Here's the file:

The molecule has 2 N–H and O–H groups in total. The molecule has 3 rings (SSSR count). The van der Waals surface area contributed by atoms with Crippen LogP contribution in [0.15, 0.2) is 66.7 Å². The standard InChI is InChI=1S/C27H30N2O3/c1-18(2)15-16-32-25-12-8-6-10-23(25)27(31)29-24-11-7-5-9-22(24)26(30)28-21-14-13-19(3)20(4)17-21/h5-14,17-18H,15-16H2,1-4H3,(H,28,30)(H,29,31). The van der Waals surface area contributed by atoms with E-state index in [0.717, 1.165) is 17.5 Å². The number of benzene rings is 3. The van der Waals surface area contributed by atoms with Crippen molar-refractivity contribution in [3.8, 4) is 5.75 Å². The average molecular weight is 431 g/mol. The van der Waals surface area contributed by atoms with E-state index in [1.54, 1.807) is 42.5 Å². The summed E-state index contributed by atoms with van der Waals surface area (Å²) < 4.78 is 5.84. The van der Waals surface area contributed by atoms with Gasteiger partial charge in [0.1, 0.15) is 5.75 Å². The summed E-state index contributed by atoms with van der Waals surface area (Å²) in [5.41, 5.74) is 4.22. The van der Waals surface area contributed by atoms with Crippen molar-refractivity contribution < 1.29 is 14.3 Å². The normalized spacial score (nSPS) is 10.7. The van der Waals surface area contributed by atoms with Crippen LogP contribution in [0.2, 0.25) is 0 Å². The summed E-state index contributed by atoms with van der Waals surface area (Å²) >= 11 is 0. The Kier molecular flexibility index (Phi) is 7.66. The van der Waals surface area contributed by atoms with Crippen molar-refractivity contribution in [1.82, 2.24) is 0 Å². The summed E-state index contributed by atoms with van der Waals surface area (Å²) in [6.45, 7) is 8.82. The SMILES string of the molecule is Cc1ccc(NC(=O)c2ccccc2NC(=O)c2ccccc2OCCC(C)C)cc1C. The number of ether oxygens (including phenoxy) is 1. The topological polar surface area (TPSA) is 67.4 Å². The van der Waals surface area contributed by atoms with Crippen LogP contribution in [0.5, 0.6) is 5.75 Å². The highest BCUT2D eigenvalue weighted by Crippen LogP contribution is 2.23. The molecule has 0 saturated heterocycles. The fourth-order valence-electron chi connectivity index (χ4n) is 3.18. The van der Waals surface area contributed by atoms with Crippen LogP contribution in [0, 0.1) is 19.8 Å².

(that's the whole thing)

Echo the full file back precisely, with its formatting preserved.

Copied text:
The molecule has 2 N–H and O–H groups in total. The molecule has 3 rings (SSSR count). The van der Waals surface area contributed by atoms with Crippen LogP contribution in [0.15, 0.2) is 66.7 Å². The standard InChI is InChI=1S/C27H30N2O3/c1-18(2)15-16-32-25-12-8-6-10-23(25)27(31)29-24-11-7-5-9-22(24)26(30)28-21-14-13-19(3)20(4)17-21/h5-14,17-18H,15-16H2,1-4H3,(H,28,30)(H,29,31). The van der Waals surface area contributed by atoms with E-state index in [0.717, 1.165) is 17.5 Å². The number of benzene rings is 3. The van der Waals surface area contributed by atoms with Crippen molar-refractivity contribution in [3.8, 4) is 5.75 Å². The average molecular weight is 431 g/mol. The van der Waals surface area contributed by atoms with E-state index in [1.54, 1.807) is 42.5 Å². The summed E-state index contributed by atoms with van der Waals surface area (Å²) < 4.78 is 5.84. The van der Waals surface area contributed by atoms with Gasteiger partial charge in [0.1, 0.15) is 5.75 Å². The summed E-state index contributed by atoms with van der Waals surface area (Å²) in [5.41, 5.74) is 4.22. The van der Waals surface area contributed by atoms with Crippen molar-refractivity contribution < 1.29 is 14.3 Å². The normalized spacial score (nSPS) is 10.7. The van der Waals surface area contributed by atoms with Crippen LogP contribution in [0.2, 0.25) is 0 Å². The summed E-state index contributed by atoms with van der Waals surface area (Å²) >= 11 is 0. The Kier molecular flexibility index (Phi) is 7.66. The van der Waals surface area contributed by atoms with Crippen molar-refractivity contribution in [1.82, 2.24) is 0 Å². The summed E-state index contributed by atoms with van der Waals surface area (Å²) in [6.45, 7) is 8.82. The SMILES string of the molecule is Cc1ccc(NC(=O)c2ccccc2NC(=O)c2ccccc2OCCC(C)C)cc1C. The number of ether oxygens (including phenoxy) is 1. The topological polar surface area (TPSA) is 67.4 Å². The van der Waals surface area contributed by atoms with Crippen LogP contribution in [0.5, 0.6) is 5.75 Å². The highest BCUT2D eigenvalue weighted by Crippen LogP contribution is 2.23. The molecule has 0 saturated heterocycles. The fourth-order valence-electron chi connectivity index (χ4n) is 3.18. The van der Waals surface area contributed by atoms with Crippen LogP contribution in [0, 0.1) is 19.8 Å².